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ORIGINAL ARTICLE
Year : 2012  |  Volume : 7  |  Issue : 2  |  Page : 73-77

Effect of oxytocin on duodenal motility in female rats


Department of Physiology, Faculty of Medicine, Ain Shams University, Cairo, Egypt

Correspondence Address:
Mona A Ahmed
Department of Physiology, Faculty of Medicine, Ain Shams University, Cairo
Egypt
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Source of Support: None, Conflict of Interest: None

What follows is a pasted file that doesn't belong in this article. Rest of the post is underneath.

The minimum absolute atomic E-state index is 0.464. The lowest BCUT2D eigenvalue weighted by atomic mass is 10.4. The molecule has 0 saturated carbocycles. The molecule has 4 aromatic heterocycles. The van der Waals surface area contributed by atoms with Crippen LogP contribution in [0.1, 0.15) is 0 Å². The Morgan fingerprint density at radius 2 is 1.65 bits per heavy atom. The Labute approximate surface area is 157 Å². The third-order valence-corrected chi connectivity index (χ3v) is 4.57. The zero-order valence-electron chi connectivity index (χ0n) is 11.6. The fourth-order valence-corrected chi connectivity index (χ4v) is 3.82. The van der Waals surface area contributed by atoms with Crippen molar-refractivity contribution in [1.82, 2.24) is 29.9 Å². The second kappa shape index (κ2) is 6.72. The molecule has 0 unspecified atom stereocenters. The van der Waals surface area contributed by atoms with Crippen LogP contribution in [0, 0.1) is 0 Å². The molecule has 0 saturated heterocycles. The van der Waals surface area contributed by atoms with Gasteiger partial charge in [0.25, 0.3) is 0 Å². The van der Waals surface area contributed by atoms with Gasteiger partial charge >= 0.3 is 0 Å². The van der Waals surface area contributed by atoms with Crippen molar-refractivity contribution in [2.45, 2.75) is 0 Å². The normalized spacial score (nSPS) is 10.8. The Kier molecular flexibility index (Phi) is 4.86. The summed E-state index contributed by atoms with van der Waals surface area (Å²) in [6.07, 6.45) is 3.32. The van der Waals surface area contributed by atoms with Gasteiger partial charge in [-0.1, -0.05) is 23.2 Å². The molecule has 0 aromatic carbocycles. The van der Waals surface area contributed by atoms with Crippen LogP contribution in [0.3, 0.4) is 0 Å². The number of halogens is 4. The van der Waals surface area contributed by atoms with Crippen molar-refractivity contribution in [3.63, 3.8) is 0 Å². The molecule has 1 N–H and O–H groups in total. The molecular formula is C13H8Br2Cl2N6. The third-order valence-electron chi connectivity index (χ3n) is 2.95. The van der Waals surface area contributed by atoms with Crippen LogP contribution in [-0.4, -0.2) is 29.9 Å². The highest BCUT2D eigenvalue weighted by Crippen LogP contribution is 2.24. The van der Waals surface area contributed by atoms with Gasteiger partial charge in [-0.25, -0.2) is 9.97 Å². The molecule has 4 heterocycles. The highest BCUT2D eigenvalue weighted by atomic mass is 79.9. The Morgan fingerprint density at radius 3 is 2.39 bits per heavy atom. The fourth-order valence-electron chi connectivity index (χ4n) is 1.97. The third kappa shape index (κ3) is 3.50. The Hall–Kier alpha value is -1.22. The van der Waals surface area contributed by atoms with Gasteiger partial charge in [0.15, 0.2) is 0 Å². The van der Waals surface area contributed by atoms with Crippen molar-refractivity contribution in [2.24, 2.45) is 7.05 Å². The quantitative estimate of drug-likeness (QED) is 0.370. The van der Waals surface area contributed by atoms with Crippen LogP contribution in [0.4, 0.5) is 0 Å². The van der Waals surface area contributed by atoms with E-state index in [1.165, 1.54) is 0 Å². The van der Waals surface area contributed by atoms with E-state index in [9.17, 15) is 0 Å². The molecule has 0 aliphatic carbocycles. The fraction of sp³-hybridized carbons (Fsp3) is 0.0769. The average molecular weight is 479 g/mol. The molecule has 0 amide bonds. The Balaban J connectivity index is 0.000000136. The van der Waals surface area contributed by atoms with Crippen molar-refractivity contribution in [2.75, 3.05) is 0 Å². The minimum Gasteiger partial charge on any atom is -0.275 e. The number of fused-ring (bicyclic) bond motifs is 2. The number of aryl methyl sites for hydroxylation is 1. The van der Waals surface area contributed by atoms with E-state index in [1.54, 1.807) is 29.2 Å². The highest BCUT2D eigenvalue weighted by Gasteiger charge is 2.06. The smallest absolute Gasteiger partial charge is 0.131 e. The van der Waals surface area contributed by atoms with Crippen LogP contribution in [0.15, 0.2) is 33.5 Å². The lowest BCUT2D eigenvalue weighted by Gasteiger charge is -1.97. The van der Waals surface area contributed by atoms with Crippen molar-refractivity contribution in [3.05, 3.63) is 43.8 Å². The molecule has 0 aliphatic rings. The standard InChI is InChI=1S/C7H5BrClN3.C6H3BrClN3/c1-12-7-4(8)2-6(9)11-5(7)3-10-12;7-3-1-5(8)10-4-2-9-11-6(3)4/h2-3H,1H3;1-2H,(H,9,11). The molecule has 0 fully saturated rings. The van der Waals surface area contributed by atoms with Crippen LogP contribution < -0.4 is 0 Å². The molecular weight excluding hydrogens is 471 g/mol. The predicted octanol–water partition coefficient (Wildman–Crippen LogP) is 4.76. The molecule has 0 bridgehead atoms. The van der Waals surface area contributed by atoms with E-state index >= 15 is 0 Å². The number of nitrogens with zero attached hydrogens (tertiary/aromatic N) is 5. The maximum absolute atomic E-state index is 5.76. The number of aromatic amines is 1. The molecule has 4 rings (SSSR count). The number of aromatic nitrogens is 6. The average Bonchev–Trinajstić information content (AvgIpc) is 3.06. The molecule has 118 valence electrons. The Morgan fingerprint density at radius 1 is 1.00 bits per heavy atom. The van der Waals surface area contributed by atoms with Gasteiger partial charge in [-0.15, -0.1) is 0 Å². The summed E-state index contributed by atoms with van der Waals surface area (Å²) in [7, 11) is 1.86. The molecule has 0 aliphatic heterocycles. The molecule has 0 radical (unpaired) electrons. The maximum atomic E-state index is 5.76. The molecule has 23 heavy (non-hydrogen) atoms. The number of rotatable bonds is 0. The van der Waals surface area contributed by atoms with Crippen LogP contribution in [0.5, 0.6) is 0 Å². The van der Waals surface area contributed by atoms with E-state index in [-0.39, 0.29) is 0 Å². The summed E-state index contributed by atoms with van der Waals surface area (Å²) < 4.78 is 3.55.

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Background/aim Reports on the effect of oxytocin on intestinal motility have shown controversial results in human and animal studies. The aim of the study was to investigate the effect of oxytocin on duodenal motility in normal female Wistar rats in vivo and in vitro. Materials and methods A total of 30 adult femaleWistar albino rats were divided into three groups: the control group; the oxytocin-treated group (5 mg/kg body weight injected intraperitoneally for 7 days); and the in-vitro oxytocin group, in which the effect of four doses of oxytocin (0.022, 0.11, 0.22, and 1.1 mg/bath) added to the organ bath was studied. The isometric contractile response of isolated segments of duodenum was recorded with respect to the frequency of contraction, the average duration of contraction, the average force of contraction, and the motility index. Results Oxytocin-treated rats showed a significant increase in the duodenum average force of contraction (Po0.05) and motility index (Po0.01) and a decrease in the frequency of contraction (Po0.05) as compared with the control group. Low doses of oxytocin administered in vitro (0.022 and 0.11 mg/bath) resulted in a significant increase in the duodenum average force of contraction (Po0.05) and motility index (Po0.05) when compared with their respective baseline values, whereas higher doses caused either insignificant changes in the motility parameters at a dose of 0.22 mg/bath or a significant decrease in the duodenum average force of contraction (Po0.01) and motility index (Po0.01) at a dose of 1.1 mg/bath when compared with their baseline values. Conclusion Oxytocin treatment enhanced duodenal motility in adult female Wistar rats. Higher doses of oxytocin inhibit duodenal motility, which may be explained by an indirect mechanism.


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